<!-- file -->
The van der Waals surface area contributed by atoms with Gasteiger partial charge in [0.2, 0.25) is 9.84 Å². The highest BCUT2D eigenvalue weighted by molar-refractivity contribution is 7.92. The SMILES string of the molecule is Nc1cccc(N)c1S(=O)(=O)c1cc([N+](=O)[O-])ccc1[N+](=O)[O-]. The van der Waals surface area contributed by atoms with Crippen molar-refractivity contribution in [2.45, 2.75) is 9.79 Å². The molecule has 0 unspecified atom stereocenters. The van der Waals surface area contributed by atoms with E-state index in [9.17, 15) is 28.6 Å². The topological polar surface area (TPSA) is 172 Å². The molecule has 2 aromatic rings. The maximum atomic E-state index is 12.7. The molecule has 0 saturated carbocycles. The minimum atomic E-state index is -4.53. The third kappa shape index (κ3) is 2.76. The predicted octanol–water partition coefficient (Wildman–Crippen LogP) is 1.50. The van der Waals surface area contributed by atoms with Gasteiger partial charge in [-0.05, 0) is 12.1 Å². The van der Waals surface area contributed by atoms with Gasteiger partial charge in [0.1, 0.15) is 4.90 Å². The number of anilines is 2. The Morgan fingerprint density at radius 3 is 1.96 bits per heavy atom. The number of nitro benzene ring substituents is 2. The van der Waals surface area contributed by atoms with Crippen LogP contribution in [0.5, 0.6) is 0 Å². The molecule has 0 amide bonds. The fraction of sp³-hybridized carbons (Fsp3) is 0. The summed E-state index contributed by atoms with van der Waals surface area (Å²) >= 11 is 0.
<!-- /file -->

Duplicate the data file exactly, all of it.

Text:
The van der Waals surface area contributed by atoms with Gasteiger partial charge in [0.2, 0.25) is 9.84 Å². The highest BCUT2D eigenvalue weighted by molar-refractivity contribution is 7.92. The SMILES string of the molecule is Nc1cccc(N)c1S(=O)(=O)c1cc([N+](=O)[O-])ccc1[N+](=O)[O-]. The van der Waals surface area contributed by atoms with Crippen molar-refractivity contribution in [2.45, 2.75) is 9.79 Å². The molecule has 0 unspecified atom stereocenters. The van der Waals surface area contributed by atoms with E-state index in [9.17, 15) is 28.6 Å². The topological polar surface area (TPSA) is 172 Å². The molecule has 2 aromatic rings. The maximum atomic E-state index is 12.7. The molecule has 0 saturated carbocycles. The minimum atomic E-state index is -4.53. The third kappa shape index (κ3) is 2.76. The predicted octanol–water partition coefficient (Wildman–Crippen LogP) is 1.50. The van der Waals surface area contributed by atoms with Gasteiger partial charge in [-0.05, 0) is 12.1 Å². The van der Waals surface area contributed by atoms with Gasteiger partial charge in [0.1, 0.15) is 4.90 Å². The number of anilines is 2. The Morgan fingerprint density at radius 3 is 1.96 bits per heavy atom. The number of nitro benzene ring substituents is 2. The van der Waals surface area contributed by atoms with Crippen LogP contribution in [0.5, 0.6) is 0 Å². The molecule has 0 amide bonds. The fraction of sp³-hybridized carbons (Fsp3) is 0. The summed E-state index contributed by atoms with van der Waals surface area (Å²) >= 11 is 0.